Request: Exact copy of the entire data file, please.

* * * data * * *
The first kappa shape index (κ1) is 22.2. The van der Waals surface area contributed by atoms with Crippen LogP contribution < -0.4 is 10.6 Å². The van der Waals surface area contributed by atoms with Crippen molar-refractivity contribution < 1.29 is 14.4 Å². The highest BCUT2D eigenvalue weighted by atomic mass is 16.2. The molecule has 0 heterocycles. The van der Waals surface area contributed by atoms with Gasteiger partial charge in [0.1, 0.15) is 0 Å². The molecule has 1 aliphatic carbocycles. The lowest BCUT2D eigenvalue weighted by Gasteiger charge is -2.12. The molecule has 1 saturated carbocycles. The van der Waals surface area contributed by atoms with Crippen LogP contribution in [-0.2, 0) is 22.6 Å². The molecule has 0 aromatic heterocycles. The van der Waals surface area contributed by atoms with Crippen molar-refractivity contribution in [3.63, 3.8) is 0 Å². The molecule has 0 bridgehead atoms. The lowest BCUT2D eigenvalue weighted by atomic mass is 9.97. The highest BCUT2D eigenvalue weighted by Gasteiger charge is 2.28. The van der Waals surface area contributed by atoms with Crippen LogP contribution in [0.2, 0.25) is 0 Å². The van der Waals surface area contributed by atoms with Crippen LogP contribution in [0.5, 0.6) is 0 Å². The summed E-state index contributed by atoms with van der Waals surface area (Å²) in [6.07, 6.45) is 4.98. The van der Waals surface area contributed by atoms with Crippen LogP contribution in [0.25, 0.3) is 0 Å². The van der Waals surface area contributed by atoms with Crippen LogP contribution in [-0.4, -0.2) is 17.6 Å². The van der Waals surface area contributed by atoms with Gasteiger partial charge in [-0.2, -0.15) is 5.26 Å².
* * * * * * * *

The first kappa shape index (κ1) is 22.2. The van der Waals surface area contributed by atoms with Crippen LogP contribution < -0.4 is 10.6 Å². The van der Waals surface area contributed by atoms with Crippen molar-refractivity contribution < 1.29 is 14.4 Å². The highest BCUT2D eigenvalue weighted by atomic mass is 16.2. The molecule has 0 heterocycles. The van der Waals surface area contributed by atoms with Gasteiger partial charge in [0.1, 0.15) is 0 Å². The molecule has 1 aliphatic carbocycles. The lowest BCUT2D eigenvalue weighted by Gasteiger charge is -2.12. The molecule has 1 saturated carbocycles. The van der Waals surface area contributed by atoms with Crippen LogP contribution in [-0.2, 0) is 22.6 Å². The molecule has 0 aromatic heterocycles. The van der Waals surface area contributed by atoms with Crippen molar-refractivity contribution in [3.63, 3.8) is 0 Å². The molecule has 0 bridgehead atoms. The lowest BCUT2D eigenvalue weighted by atomic mass is 9.97. The highest BCUT2D eigenvalue weighted by Gasteiger charge is 2.28. The van der Waals surface area contributed by atoms with Crippen LogP contribution in [0.2, 0.25) is 0 Å². The van der Waals surface area contributed by atoms with Crippen LogP contribution in [0.5, 0.6) is 0 Å². The summed E-state index contributed by atoms with van der Waals surface area (Å²) in [6.07, 6.45) is 4.98. The van der Waals surface area contributed by atoms with Crippen LogP contribution in [0.25, 0.3) is 0 Å². The van der Waals surface area contributed by atoms with Crippen LogP contribution in [-0.4, -0.2) is 17.6 Å². The van der Waals surface area contributed by atoms with Gasteiger partial charge in [-0.2, -0.15) is 5.26 Å².